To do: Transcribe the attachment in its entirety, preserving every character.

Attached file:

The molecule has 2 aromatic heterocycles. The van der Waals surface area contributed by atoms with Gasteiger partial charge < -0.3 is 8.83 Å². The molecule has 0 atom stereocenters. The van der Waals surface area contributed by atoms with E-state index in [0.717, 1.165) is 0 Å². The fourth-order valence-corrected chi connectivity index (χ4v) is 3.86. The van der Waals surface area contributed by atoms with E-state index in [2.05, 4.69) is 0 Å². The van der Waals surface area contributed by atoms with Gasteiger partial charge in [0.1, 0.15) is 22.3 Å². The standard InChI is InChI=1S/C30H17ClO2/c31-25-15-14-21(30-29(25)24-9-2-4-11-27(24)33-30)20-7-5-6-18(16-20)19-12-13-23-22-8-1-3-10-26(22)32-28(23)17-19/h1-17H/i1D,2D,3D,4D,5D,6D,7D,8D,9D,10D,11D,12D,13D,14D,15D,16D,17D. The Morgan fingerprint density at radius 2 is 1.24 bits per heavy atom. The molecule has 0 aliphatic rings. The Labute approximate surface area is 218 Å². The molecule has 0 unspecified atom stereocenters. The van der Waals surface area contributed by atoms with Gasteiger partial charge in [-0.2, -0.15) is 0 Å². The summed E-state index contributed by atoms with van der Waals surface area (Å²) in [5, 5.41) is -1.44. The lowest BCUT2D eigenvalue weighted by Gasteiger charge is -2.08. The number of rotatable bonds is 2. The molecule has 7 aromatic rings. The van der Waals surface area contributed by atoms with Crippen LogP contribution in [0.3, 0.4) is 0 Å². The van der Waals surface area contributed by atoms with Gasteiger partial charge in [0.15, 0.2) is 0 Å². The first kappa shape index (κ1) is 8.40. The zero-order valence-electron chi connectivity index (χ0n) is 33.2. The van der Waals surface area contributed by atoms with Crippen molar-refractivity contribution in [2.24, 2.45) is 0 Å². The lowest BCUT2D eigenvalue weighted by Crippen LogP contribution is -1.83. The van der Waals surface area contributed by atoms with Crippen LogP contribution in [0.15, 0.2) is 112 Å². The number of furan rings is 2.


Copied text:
The molecule has 2 aromatic heterocycles. The van der Waals surface area contributed by atoms with Gasteiger partial charge < -0.3 is 8.83 Å². The molecule has 0 atom stereocenters. The van der Waals surface area contributed by atoms with E-state index in [0.717, 1.165) is 0 Å². The fourth-order valence-corrected chi connectivity index (χ4v) is 3.86. The van der Waals surface area contributed by atoms with E-state index in [2.05, 4.69) is 0 Å². The van der Waals surface area contributed by atoms with Gasteiger partial charge in [0.1, 0.15) is 22.3 Å². The standard InChI is InChI=1S/C30H17ClO2/c31-25-15-14-21(30-29(25)24-9-2-4-11-27(24)33-30)20-7-5-6-18(16-20)19-12-13-23-22-8-1-3-10-26(22)32-28(23)17-19/h1-17H/i1D,2D,3D,4D,5D,6D,7D,8D,9D,10D,11D,12D,13D,14D,15D,16D,17D. The Morgan fingerprint density at radius 2 is 1.24 bits per heavy atom. The molecule has 0 aliphatic rings. The Labute approximate surface area is 218 Å². The molecule has 0 unspecified atom stereocenters. The van der Waals surface area contributed by atoms with Gasteiger partial charge in [-0.2, -0.15) is 0 Å². The summed E-state index contributed by atoms with van der Waals surface area (Å²) in [5, 5.41) is -1.44. The lowest BCUT2D eigenvalue weighted by Gasteiger charge is -2.08. The number of rotatable bonds is 2. The molecule has 7 aromatic rings. The van der Waals surface area contributed by atoms with Crippen LogP contribution in [0.3, 0.4) is 0 Å². The van der Waals surface area contributed by atoms with Gasteiger partial charge in [0.15, 0.2) is 0 Å². The first kappa shape index (κ1) is 8.40. The zero-order valence-electron chi connectivity index (χ0n) is 33.2. The van der Waals surface area contributed by atoms with Crippen molar-refractivity contribution in [2.24, 2.45) is 0 Å². The lowest BCUT2D eigenvalue weighted by Crippen LogP contribution is -1.83. The van der Waals surface area contributed by atoms with Crippen LogP contribution in [0.15, 0.2) is 112 Å². The number of furan rings is 2.